*Omar Browne was a casualty of the Second World War during the Sidi Rezegh battle on November 21st 1941. His name appears on the Village War Memorial.
Monday, 21 September 2020
*Omar Browne was a casualty of the Second World War during the Sidi Rezegh battle on November 21st 1941. His name appears on the Village War Memorial.
Tuesday, 15 September 2020
Air raid warnings were now more numerous with air activity over the area daily. In the early hours, an enemy aircraft dropped bombs on Slough. A direct hit destroyed a house, but the family escaped injury, unfortunately a passing R.A.F. Officer was killed. Fierce ack-ack. fire from the local batteries ensued but no hits were obtained. As the Battle of Britain intensified the soldiers manning the guns on Dorney Common were at action stations almost continuously. Village residents living close by the camp hearing the shouted orders and other activity connected with bringing the guns to action harboured fears that the site would be subjected to aerial attack.
The alert sounded just after breakfast and lasted about one hour. At the village school the pupils gathered in the classroom ready to take shelter under their desks if a raid should develop. It was a fine day, towards London vapour trails formed in the sky as the high-flying RAF fighter aircraft fought with the attacking planes. There had been intense night and day raids during the week over much of the south of England. Concentrated attacks were carried out on fighter bases and aircraft factories attempting to eliminate the RAF fighter defence. Hawker’s Brooklands factory producing Hurricane fighters was a designated target, but RAF fighters intervened shooting down six of the attacking force. The remaining attacking Messerschmidt 110’s missed the target and bombed the Vickers factory at Weybridge causing damage and casualties.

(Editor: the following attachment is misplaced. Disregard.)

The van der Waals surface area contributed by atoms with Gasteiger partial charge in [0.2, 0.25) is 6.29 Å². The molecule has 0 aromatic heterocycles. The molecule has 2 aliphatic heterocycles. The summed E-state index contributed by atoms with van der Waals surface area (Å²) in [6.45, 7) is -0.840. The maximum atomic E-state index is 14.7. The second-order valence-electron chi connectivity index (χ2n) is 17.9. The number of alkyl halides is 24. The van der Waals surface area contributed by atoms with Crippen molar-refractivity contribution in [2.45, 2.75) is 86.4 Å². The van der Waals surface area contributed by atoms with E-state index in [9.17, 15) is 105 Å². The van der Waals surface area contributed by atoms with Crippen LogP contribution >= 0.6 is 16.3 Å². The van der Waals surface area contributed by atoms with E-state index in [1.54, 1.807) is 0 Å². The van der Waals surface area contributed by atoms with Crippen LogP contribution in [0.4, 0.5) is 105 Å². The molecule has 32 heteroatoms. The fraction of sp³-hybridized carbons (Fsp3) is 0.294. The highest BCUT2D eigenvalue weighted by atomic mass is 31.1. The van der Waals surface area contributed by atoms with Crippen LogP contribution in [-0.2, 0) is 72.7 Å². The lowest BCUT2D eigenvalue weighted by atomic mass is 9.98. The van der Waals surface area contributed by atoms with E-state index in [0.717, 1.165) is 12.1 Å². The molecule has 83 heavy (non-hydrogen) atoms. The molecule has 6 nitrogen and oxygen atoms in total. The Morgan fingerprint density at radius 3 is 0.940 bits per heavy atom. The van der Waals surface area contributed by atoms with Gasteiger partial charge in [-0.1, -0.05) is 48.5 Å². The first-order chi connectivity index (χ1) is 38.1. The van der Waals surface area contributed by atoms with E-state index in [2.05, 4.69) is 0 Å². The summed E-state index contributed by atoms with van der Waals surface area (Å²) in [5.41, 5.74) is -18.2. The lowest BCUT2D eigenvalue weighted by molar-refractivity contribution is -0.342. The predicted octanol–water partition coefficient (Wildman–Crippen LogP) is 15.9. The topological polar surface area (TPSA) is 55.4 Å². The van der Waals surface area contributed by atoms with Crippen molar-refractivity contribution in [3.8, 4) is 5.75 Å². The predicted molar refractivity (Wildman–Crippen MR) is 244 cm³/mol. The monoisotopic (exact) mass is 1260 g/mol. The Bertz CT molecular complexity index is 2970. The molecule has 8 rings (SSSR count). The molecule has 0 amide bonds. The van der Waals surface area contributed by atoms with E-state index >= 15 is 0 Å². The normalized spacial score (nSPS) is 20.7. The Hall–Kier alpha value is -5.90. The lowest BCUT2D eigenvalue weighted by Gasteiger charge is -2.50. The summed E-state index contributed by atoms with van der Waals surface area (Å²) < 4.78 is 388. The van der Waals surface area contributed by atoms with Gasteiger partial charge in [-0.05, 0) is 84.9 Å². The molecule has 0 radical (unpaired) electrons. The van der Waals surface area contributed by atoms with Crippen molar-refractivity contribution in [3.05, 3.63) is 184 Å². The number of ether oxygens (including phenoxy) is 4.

At 8 pm the code-word ‘Cromwell’ (Invasion imminent) was sent to London, Southern and Eastern Commands - the Battle of London had begun. Local memory has revealed that a light aircraft was available to fly members of the Royal Family at Windsor to safer locations using Agars Plough as an airstrip. The Village Hall Committee was informed by a Major Hutton that the army would billet troops on the ground floor of the hall for the duration of hostilities. This proposal did not materialize but troops were billeted at the Methodist Chapel, Tough Memorial Hall for two nights in 1943. Village residents had little sleep during the night (Sept 7th and 8th.) as German planes circled overhead preparing for their bombing run on London. The raid, which lasted more than six hours, started huge fires lighting the night sky with a red glow.
Throughout the night the anti-aircraft guns around Slough went into action whenever enemy planes were within range. Enemy activity continued each night during the following week. Air raid alerts lasted from late evening until the early hours of the following morning. Random bombs were dropped in the Slough district, but no deaths were reported.
A fine day which brought large formations of German planes to attack London. The formations of R.A.F. fighters were clearly seen from vantage points around Slough and Windsor as they engaged the Nazi planes in the defence of the city. Spitfires from 609 squadron patrolled over the Windsor area. It was claimed at the time that the R.A.F. had shot down 185 enemy aircraft. After so much activity six days passed without the sound of the siren (Sept. 16th. -- 21st.) only to wail their warning again at 10.30 pm on the 22nd. Several bombs were dropped over Slough resulting in a large number of houses being damaged with one person killed and several being injured. The local ack-ack batteries were in action and some very loud explosions were heard.